A new, stealthier variant of the Linux malware known as “BPFDoor” has been discovered, featuring encryption standards and reverse shell communications. BPFDoor is a stealthy backdoor malware that has been active since 2017 but was only discovered by security researchers around12 months ago.
The malware gets its name from the use of the “Berkley Packet Filter” (BPF) for receiving instructions while bypassing incoming traffic firewall restrictions. BPFDoor is designed to allow threat actors to maintain lengthy persistence on breached Linux systems and remain undetected for extended periods.
Until 2022, the malware used RC4 encryption, bind shell and iptables for communication, while commands and filenames were hardcoded. The newer variantwas analyzed and revealedfeatures such as static library encryption, reverse shell communication, and all commands are sent by the C2 server.
By incorporating the encryption within a static library, the malware developers achieve better stealth and obfuscation, as the reliance on external libraries like one featuring the RC4 cipher algorithm is removed. The main advantage of the reverse shell against the bind shell is that the former establishes a connection from the infected host to the threat actor”s command and control servers, allowing communication to the attackers” servers even when a firewall protects the network.
Finally, removing hardcoded commands makes it less likely for anti-virus software to detect the malware using static analysis like signature-based detection. It also gives it more flexibility, supporting a more diverse command set in a sense. It has been reported that the latest version of BPFDoor is not flagged as malicious by any available antivirus engines on Virus Total, despite its first submission on the platform in the month of February 2023.
When BPFDoor is first executed, it creates and locks a runtime file at “/var/run/initd.lock,” and then runs as a child process, and finally sets itself to ignore various OS signals that could interrupt it. Next, the malware allocates a memory buffer and creates a packet sniffing socket that it will use for monitoring incoming traffic for a “special” byte sequence (“x44x30xCDx9Fx5Ex14x27x66”). At this stage, BPFDoor attaches a Berkley Packet Filter to the socket to read only UDP, TCP, and SCTP traffic through ports 22 (SSH), 80 (HTTP), and 443 (HTTPS).
Any firewall restrictions present on the breached machine would not impact this sniffing activity because BPFDoor operates at such a low level that they are not applicable. When BPFDoor finds a packet containing its “special” bytes in the filtered traffic, it will treat it as a message from its operator and will parse out two fields and will again force itself. The parent process will continue and monitor the filtered traffic coming through the socket while the child will treat the previously parsed fields as a Command & Control IP-Port combination and will attempt to contact it.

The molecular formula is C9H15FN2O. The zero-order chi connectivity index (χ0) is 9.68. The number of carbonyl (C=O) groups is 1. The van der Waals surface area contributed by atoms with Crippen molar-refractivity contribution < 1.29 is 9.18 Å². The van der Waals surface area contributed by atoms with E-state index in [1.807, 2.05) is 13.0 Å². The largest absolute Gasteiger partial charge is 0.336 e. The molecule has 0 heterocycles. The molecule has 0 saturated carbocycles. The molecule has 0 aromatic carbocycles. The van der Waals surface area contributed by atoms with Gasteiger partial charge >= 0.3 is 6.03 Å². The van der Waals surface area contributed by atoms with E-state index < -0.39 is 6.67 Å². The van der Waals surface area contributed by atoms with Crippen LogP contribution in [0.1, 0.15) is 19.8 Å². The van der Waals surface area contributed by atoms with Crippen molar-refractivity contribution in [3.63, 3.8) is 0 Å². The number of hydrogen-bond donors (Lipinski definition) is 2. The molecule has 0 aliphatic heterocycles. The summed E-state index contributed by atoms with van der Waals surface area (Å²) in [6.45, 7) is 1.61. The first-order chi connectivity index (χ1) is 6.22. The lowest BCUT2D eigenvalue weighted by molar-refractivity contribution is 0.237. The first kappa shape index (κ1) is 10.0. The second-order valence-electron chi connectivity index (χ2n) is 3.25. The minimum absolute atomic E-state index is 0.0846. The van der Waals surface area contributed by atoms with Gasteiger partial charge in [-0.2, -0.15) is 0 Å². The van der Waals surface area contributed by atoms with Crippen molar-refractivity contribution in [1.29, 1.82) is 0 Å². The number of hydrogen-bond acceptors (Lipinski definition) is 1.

After establishing a connection with the C2, the malware sets up a reverse shell and waits for a command from the server. BPFDoorremains undetectedby security software, so system administrators may only rely on vigorous network traffic and logs monitoring, using state-of-the-art endpoint protection products, and monitor the file integrity on “/var/run/initd.lock.” Please see the image in this link for a comparison of the malware`s operations.
Check for system updates frequently to patch critical security features.
Install and update an effective antimalware solution. Updates are constantly released concerning new kinds of malware; therefore, it is a good practice to check and download the latest releases.
Do not download and install from unknown sources nor open email attachments from unknown senders.
The Guyana National CIRT recommends that users and administrators review this alert and apply it where necessary.
PDF Download: New Linux BPFDoor Malware spotted in the wild.pdf
Toulas, B. (2023, May 11). Stealthier Version of Linux BPFDoor Malware Spotted in the Wild. Bleeping Computer. Retrieved from:
Wallen, J. (2022, September 9). Lancefly: The Rise of Linux Malware: 9 tips for securing the OSS. TechRepublic. Retrieved from: